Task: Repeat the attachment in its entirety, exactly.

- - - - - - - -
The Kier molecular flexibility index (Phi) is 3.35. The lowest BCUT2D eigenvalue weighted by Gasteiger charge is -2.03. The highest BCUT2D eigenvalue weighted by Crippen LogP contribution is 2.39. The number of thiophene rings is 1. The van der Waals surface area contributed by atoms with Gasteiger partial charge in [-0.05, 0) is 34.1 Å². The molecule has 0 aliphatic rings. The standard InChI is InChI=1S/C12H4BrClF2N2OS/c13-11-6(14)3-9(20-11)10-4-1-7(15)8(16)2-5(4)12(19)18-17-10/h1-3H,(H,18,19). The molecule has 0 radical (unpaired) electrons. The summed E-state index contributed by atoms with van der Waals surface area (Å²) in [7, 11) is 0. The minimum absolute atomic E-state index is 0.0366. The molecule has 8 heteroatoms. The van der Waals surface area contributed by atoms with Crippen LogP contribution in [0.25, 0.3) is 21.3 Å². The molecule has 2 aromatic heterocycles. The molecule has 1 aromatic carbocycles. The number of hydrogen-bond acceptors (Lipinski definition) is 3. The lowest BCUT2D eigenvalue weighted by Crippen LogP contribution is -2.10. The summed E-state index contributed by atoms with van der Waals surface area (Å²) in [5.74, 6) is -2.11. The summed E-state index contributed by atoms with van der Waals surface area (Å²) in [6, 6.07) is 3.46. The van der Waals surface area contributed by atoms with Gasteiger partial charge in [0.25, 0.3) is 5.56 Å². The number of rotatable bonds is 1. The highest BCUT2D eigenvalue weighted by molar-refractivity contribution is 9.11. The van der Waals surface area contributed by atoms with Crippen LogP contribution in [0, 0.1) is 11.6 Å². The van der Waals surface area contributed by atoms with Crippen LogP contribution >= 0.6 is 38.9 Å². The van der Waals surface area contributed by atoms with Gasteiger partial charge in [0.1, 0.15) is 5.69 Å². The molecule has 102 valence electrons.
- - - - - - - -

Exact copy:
The Kier molecular flexibility index (Phi) is 3.35. The lowest BCUT2D eigenvalue weighted by Gasteiger charge is -2.03. The highest BCUT2D eigenvalue weighted by Crippen LogP contribution is 2.39. The number of thiophene rings is 1. The van der Waals surface area contributed by atoms with Gasteiger partial charge in [-0.05, 0) is 34.1 Å². The molecule has 0 aliphatic rings. The standard InChI is InChI=1S/C12H4BrClF2N2OS/c13-11-6(14)3-9(20-11)10-4-1-7(15)8(16)2-5(4)12(19)18-17-10/h1-3H,(H,18,19). The molecule has 0 radical (unpaired) electrons. The summed E-state index contributed by atoms with van der Waals surface area (Å²) in [7, 11) is 0. The minimum absolute atomic E-state index is 0.0366. The molecule has 8 heteroatoms. The van der Waals surface area contributed by atoms with Crippen LogP contribution in [0.25, 0.3) is 21.3 Å². The molecule has 2 aromatic heterocycles. The molecule has 1 aromatic carbocycles. The number of hydrogen-bond acceptors (Lipinski definition) is 3. The lowest BCUT2D eigenvalue weighted by Crippen LogP contribution is -2.10. The summed E-state index contributed by atoms with van der Waals surface area (Å²) in [5.74, 6) is -2.11. The summed E-state index contributed by atoms with van der Waals surface area (Å²) in [6, 6.07) is 3.46. The van der Waals surface area contributed by atoms with Gasteiger partial charge in [0.25, 0.3) is 5.56 Å². The number of rotatable bonds is 1. The highest BCUT2D eigenvalue weighted by molar-refractivity contribution is 9.11. The van der Waals surface area contributed by atoms with Crippen LogP contribution in [0, 0.1) is 11.6 Å². The van der Waals surface area contributed by atoms with Crippen LogP contribution >= 0.6 is 38.9 Å². The van der Waals surface area contributed by atoms with Gasteiger partial charge in [0.1, 0.15) is 5.69 Å². The molecule has 102 valence electrons.